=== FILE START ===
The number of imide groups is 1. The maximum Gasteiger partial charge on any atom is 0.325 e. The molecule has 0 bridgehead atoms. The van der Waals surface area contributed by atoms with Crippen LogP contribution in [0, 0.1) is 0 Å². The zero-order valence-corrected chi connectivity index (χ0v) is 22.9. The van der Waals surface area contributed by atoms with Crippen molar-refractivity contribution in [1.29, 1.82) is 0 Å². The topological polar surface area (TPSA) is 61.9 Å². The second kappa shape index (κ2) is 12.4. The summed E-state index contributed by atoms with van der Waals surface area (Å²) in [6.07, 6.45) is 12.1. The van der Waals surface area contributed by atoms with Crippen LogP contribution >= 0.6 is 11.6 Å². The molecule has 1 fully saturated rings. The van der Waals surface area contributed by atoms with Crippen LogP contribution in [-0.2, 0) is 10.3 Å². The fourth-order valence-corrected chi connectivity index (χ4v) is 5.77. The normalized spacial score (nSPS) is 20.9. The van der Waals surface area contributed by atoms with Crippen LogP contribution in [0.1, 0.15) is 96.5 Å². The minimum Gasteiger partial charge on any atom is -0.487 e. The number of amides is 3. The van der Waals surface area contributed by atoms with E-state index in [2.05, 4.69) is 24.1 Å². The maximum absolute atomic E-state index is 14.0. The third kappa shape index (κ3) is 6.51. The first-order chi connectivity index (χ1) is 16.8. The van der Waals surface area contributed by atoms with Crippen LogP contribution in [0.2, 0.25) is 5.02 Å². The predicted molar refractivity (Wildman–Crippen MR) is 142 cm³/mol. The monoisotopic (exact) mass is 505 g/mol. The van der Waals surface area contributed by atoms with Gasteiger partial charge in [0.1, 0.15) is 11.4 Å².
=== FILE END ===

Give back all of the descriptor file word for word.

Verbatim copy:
The number of imide groups is 1. The maximum Gasteiger partial charge on any atom is 0.325 e. The molecule has 0 bridgehead atoms. The van der Waals surface area contributed by atoms with Crippen LogP contribution in [0, 0.1) is 0 Å². The zero-order valence-corrected chi connectivity index (χ0v) is 22.9. The van der Waals surface area contributed by atoms with Crippen molar-refractivity contribution in [1.29, 1.82) is 0 Å². The topological polar surface area (TPSA) is 61.9 Å². The second kappa shape index (κ2) is 12.4. The summed E-state index contributed by atoms with van der Waals surface area (Å²) in [6.07, 6.45) is 12.1. The van der Waals surface area contributed by atoms with Crippen LogP contribution >= 0.6 is 11.6 Å². The molecule has 1 fully saturated rings. The van der Waals surface area contributed by atoms with Crippen LogP contribution in [-0.2, 0) is 10.3 Å². The fourth-order valence-corrected chi connectivity index (χ4v) is 5.77. The normalized spacial score (nSPS) is 20.9. The van der Waals surface area contributed by atoms with Crippen LogP contribution in [0.1, 0.15) is 96.5 Å². The minimum Gasteiger partial charge on any atom is -0.487 e. The number of amides is 3. The van der Waals surface area contributed by atoms with E-state index in [2.05, 4.69) is 24.1 Å². The maximum absolute atomic E-state index is 14.0. The third kappa shape index (κ3) is 6.51. The first-order chi connectivity index (χ1) is 16.8. The van der Waals surface area contributed by atoms with Crippen LogP contribution in [0.2, 0.25) is 5.02 Å². The predicted molar refractivity (Wildman–Crippen MR) is 142 cm³/mol. The monoisotopic (exact) mass is 505 g/mol. The van der Waals surface area contributed by atoms with Gasteiger partial charge in [0.1, 0.15) is 11.4 Å².